This makes your email easier to read: try retyping one of the emails you’ve received in ALL CAPS or all lower case, and see how much harder it is to follow!

8. Don’t shout at people or threaten them

Don’t use all capital letters, (UPPERCASE), or oversized fonts. The reader will likely feel they are being shouted at, or even threatened. If you must use UPPERCASE, use it very sparingly and only to emphasise a particularly important point. Ask yourself, ‘if I was talking to the recipient face to face, would I be raising my voice to them?’ One way to add emphasis is to enclose the word/phrase with an asterisk, for example “It is *important* not to shout at people by using UPPERCASE”. Large sized fonts (greater than 12) are useful for people with visual impairment, but are not appropriate for general use.

9. Avoid angry outbursts

Don’t send or reply to email when you are angry. Wait until you have calmed down, then compose the email. Once written and sent, it can’t be recalled. Angry or intemperate email has a way of rebounding on the sender. As a guide, ask yourself, ‘would I say this to the person’s face?’

10. Sign off the email

For short internal company emails, you can get away with just putting a double space after your last paragraph then typing your name. If you’re writing a more formal email, though, it’s essential to close it appropriately.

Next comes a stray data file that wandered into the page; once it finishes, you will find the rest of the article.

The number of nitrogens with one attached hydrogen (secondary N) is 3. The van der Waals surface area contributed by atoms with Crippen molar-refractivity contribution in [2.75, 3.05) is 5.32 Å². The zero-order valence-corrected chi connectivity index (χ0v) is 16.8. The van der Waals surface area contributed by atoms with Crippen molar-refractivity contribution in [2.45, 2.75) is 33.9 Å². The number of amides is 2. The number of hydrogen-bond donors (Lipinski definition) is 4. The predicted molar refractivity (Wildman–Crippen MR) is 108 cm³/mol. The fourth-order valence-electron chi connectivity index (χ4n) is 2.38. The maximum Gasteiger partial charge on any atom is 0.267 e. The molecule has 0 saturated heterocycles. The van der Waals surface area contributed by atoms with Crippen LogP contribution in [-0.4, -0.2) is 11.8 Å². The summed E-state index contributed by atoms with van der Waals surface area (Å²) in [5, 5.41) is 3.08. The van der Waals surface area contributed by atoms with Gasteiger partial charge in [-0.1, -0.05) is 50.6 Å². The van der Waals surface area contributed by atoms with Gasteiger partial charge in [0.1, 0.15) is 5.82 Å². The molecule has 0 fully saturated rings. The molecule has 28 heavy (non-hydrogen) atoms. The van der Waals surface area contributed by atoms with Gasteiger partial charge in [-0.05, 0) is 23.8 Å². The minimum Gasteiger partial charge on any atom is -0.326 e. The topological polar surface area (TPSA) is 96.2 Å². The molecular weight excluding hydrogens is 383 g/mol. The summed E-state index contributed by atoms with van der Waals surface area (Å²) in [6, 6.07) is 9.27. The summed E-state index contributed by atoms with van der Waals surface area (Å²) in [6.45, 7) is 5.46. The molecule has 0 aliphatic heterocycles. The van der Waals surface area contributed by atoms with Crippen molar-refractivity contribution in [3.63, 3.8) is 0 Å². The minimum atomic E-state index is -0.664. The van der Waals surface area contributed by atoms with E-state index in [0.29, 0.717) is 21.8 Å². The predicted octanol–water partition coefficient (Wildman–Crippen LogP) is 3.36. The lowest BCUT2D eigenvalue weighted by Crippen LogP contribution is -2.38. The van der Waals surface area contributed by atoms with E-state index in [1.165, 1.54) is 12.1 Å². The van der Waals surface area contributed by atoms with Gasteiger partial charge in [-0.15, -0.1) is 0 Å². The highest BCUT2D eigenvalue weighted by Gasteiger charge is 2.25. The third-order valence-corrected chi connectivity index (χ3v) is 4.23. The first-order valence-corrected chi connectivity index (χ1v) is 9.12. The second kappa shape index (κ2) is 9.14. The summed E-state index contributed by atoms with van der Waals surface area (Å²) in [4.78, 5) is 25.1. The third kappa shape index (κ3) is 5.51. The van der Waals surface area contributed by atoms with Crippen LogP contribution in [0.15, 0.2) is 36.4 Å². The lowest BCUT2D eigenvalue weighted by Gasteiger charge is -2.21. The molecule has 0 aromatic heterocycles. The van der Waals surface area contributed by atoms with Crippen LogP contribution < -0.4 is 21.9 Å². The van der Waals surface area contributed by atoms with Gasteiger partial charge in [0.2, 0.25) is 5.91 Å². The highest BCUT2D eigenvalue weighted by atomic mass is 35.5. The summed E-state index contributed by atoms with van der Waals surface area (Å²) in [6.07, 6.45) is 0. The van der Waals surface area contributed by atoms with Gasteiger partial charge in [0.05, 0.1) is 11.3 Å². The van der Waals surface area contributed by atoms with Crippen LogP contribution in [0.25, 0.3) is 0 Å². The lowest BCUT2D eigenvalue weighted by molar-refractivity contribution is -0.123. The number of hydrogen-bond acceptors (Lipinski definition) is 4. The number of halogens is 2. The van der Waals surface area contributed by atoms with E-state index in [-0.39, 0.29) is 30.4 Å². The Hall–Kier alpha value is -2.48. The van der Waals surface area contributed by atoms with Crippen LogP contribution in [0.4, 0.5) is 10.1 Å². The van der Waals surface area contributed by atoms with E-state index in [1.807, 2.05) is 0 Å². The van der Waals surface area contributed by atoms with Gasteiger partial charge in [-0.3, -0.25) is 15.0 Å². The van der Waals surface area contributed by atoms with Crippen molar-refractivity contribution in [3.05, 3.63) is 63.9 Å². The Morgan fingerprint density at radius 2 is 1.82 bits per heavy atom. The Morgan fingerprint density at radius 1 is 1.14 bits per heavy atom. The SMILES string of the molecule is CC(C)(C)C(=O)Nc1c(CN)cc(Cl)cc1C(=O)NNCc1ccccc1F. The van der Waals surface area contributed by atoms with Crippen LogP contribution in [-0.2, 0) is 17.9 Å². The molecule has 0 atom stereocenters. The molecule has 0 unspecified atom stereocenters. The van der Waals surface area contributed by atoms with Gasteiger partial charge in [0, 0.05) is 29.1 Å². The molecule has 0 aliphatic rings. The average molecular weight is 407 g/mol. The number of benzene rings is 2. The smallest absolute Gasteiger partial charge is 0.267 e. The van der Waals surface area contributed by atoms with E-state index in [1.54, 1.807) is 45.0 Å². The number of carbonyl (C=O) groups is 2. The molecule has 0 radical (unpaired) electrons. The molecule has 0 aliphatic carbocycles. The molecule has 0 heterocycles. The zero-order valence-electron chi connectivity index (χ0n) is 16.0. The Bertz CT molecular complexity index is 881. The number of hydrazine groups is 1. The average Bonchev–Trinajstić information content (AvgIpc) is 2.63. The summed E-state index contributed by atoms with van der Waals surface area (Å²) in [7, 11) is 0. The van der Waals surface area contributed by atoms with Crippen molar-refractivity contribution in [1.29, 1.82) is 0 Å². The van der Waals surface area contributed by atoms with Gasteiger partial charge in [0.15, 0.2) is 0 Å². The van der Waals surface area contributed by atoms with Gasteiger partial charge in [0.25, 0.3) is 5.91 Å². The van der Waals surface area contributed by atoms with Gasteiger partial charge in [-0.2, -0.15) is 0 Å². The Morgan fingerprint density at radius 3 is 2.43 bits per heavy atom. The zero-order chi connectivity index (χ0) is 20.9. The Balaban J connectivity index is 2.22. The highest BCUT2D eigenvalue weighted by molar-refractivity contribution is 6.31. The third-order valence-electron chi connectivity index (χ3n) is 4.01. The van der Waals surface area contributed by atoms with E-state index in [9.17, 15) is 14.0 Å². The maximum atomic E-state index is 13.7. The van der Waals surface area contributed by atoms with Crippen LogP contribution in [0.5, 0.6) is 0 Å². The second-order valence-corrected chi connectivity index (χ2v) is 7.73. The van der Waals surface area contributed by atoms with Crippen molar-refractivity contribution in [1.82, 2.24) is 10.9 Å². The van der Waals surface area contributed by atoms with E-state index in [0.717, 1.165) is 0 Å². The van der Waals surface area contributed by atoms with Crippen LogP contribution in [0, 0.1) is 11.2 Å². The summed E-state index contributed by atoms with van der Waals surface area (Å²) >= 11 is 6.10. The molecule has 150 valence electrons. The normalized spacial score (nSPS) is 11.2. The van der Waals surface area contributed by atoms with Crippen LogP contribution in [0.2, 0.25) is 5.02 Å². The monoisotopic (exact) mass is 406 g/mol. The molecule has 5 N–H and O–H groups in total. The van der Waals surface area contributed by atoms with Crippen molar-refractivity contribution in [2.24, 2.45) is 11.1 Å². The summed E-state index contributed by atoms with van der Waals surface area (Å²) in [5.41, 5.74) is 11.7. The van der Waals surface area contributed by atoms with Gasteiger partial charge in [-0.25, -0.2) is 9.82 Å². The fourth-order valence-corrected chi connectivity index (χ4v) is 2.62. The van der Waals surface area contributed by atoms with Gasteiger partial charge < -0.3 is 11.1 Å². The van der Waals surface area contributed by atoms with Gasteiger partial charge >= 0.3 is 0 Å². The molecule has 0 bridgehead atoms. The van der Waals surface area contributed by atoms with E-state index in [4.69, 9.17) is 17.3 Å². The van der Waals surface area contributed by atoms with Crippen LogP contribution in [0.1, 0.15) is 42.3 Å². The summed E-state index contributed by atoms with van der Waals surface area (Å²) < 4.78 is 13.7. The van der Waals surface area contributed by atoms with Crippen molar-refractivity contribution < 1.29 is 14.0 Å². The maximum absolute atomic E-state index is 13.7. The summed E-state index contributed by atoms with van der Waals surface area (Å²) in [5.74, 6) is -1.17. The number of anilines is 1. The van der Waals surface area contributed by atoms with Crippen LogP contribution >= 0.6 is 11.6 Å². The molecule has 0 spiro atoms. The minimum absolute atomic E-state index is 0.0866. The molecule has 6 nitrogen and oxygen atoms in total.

• Use Yours sincerely, (when you know the name of your addressee) and Yours faithfully, (when you’ve addressed it to “Dear Sir/Madam”) for very formal emails such as job applications.
  • Use Best regards, or Kind regards or With regards, in most other situations.
  • Even when writing to people you know well, it’s polite to sign off with something such as “All the best,” “Take care,” or “Have a nice day,” before typing your name.

11. Use a sensible email signature

Hopefully this is common sense – but don’t cram your email signature with quotes from your favorite TV show, motivational speaker or witty friend. Do include your name, email address, telephone number and postal address (where appropriate) – obviously, your company may have some guidelines on these.

It makes it easy for your correspondents to find your contact details: they don’t need to root through for the first message you sent them, but can just look in the footer of any of your emails.

Putting it all together

Compare the following two job applications. The content of the emails are identical – but who would you give the job to?

i’ve attached my resume i would be grateful if you could read it and get back to me at your earliest convenience. i have all the experience you are looking for – i’ve worked in a customer-facing environment for three years, i am competent with ms office and i enjoy working as part of a team. thanks for your time

Or

Dear Sir/Madam,

I’ve attached my resume. I would be grateful if you could read it and get back to me at your earliest convenience. I have all the experience you are looking for:

  • I’ve worked in a customer-facing environment for three years
  • I am competent with MS office
  • I enjoy working as part of a team

Thanks for your time.

Yours faithfully,

Jones.